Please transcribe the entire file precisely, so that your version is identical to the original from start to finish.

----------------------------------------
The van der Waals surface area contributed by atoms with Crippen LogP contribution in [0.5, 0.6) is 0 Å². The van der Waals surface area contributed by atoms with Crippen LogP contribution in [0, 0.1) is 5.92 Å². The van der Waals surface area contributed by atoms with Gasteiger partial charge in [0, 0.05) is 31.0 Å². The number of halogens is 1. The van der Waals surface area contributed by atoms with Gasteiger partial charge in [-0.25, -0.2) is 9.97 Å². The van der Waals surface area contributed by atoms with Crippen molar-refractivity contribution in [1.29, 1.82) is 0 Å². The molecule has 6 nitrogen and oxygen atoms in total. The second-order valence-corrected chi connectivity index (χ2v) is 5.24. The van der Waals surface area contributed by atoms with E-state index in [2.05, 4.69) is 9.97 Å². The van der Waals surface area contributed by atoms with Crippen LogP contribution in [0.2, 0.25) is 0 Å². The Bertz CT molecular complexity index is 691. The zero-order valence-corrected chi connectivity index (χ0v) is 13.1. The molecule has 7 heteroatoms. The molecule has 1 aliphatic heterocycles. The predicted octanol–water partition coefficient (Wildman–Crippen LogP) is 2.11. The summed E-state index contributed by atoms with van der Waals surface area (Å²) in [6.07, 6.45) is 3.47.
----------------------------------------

The van der Waals surface area contributed by atoms with Crippen LogP contribution in [0.5, 0.6) is 0 Å². The van der Waals surface area contributed by atoms with Crippen LogP contribution in [0, 0.1) is 5.92 Å². The van der Waals surface area contributed by atoms with Gasteiger partial charge in [0, 0.05) is 31.0 Å². The number of halogens is 1. The van der Waals surface area contributed by atoms with Gasteiger partial charge in [-0.25, -0.2) is 9.97 Å². The van der Waals surface area contributed by atoms with Crippen molar-refractivity contribution in [1.29, 1.82) is 0 Å². The molecule has 6 nitrogen and oxygen atoms in total. The second-order valence-corrected chi connectivity index (χ2v) is 5.24. The van der Waals surface area contributed by atoms with E-state index in [2.05, 4.69) is 9.97 Å². The van der Waals surface area contributed by atoms with Crippen LogP contribution in [0.2, 0.25) is 0 Å². The Bertz CT molecular complexity index is 691. The zero-order valence-corrected chi connectivity index (χ0v) is 13.1. The molecule has 7 heteroatoms. The molecule has 1 aliphatic heterocycles. The predicted octanol–water partition coefficient (Wildman–Crippen LogP) is 2.11. The summed E-state index contributed by atoms with van der Waals surface area (Å²) in [6.07, 6.45) is 3.47.